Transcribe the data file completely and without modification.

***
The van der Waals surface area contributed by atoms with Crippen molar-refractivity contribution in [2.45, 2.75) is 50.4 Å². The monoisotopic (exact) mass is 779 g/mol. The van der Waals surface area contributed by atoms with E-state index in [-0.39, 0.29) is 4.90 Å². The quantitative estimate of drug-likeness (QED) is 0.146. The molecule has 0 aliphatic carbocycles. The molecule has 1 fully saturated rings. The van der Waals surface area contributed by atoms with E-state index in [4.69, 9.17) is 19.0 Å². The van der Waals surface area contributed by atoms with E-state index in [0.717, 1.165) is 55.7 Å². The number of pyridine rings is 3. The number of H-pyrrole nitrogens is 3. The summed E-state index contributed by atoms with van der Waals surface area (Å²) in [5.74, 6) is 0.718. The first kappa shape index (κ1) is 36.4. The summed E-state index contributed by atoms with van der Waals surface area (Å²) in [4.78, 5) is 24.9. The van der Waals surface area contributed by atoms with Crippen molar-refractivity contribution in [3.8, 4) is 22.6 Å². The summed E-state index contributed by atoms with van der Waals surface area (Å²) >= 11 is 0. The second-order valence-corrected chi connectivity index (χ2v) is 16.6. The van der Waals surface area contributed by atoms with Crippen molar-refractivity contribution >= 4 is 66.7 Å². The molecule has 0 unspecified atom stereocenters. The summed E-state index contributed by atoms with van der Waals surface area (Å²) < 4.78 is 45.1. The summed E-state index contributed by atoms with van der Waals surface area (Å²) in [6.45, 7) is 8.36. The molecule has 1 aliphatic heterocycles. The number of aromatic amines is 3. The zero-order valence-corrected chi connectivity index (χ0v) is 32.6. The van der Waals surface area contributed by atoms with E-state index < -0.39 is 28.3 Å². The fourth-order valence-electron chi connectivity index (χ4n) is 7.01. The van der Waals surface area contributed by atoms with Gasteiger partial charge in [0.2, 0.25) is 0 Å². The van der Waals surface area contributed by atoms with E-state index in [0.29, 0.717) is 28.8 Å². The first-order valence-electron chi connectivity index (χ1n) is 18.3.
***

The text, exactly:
The van der Waals surface area contributed by atoms with Crippen molar-refractivity contribution in [2.45, 2.75) is 50.4 Å². The monoisotopic (exact) mass is 779 g/mol. The van der Waals surface area contributed by atoms with E-state index in [-0.39, 0.29) is 4.90 Å². The quantitative estimate of drug-likeness (QED) is 0.146. The molecule has 0 aliphatic carbocycles. The molecule has 1 fully saturated rings. The van der Waals surface area contributed by atoms with E-state index in [4.69, 9.17) is 19.0 Å². The van der Waals surface area contributed by atoms with E-state index in [0.717, 1.165) is 55.7 Å². The number of pyridine rings is 3. The number of H-pyrrole nitrogens is 3. The summed E-state index contributed by atoms with van der Waals surface area (Å²) in [5.74, 6) is 0.718. The first kappa shape index (κ1) is 36.4. The summed E-state index contributed by atoms with van der Waals surface area (Å²) in [4.78, 5) is 24.9. The van der Waals surface area contributed by atoms with Crippen molar-refractivity contribution in [3.8, 4) is 22.6 Å². The summed E-state index contributed by atoms with van der Waals surface area (Å²) >= 11 is 0. The second-order valence-corrected chi connectivity index (χ2v) is 16.6. The van der Waals surface area contributed by atoms with Crippen molar-refractivity contribution >= 4 is 66.7 Å². The molecule has 0 unspecified atom stereocenters. The summed E-state index contributed by atoms with van der Waals surface area (Å²) < 4.78 is 45.1. The summed E-state index contributed by atoms with van der Waals surface area (Å²) in [6.45, 7) is 8.36. The molecule has 1 aliphatic heterocycles. The number of aromatic amines is 3. The zero-order valence-corrected chi connectivity index (χ0v) is 32.6. The van der Waals surface area contributed by atoms with E-state index < -0.39 is 28.3 Å². The fourth-order valence-electron chi connectivity index (χ4n) is 7.01. The van der Waals surface area contributed by atoms with Gasteiger partial charge in [0.2, 0.25) is 0 Å². The van der Waals surface area contributed by atoms with E-state index in [0.29, 0.717) is 28.8 Å². The first-order valence-electron chi connectivity index (χ1n) is 18.3.